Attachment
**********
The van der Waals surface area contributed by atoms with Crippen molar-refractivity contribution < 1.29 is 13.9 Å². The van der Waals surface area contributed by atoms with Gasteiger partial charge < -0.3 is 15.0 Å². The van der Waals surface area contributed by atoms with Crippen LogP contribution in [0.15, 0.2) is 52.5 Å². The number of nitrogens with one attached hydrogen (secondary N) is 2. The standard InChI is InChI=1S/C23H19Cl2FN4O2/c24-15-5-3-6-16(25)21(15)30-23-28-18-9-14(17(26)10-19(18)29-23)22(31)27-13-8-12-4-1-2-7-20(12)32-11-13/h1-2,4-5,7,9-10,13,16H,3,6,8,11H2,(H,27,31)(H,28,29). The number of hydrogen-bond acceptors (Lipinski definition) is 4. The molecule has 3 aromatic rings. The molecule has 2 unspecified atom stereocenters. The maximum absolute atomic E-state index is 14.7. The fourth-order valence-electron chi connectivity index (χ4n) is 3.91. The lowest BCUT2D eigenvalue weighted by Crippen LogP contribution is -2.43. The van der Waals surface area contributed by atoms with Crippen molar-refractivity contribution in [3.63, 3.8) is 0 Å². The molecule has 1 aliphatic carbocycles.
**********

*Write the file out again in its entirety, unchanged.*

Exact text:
The van der Waals surface area contributed by atoms with Crippen molar-refractivity contribution < 1.29 is 13.9 Å². The van der Waals surface area contributed by atoms with Gasteiger partial charge < -0.3 is 15.0 Å². The van der Waals surface area contributed by atoms with Crippen LogP contribution in [0.15, 0.2) is 52.5 Å². The number of nitrogens with one attached hydrogen (secondary N) is 2. The standard InChI is InChI=1S/C23H19Cl2FN4O2/c24-15-5-3-6-16(25)21(15)30-23-28-18-9-14(17(26)10-19(18)29-23)22(31)27-13-8-12-4-1-2-7-20(12)32-11-13/h1-2,4-5,7,9-10,13,16H,3,6,8,11H2,(H,27,31)(H,28,29). The number of hydrogen-bond acceptors (Lipinski definition) is 4. The molecule has 3 aromatic rings. The molecule has 2 unspecified atom stereocenters. The maximum absolute atomic E-state index is 14.7. The fourth-order valence-electron chi connectivity index (χ4n) is 3.91. The lowest BCUT2D eigenvalue weighted by Crippen LogP contribution is -2.43. The van der Waals surface area contributed by atoms with Crippen molar-refractivity contribution in [3.63, 3.8) is 0 Å². The molecule has 1 aliphatic carbocycles.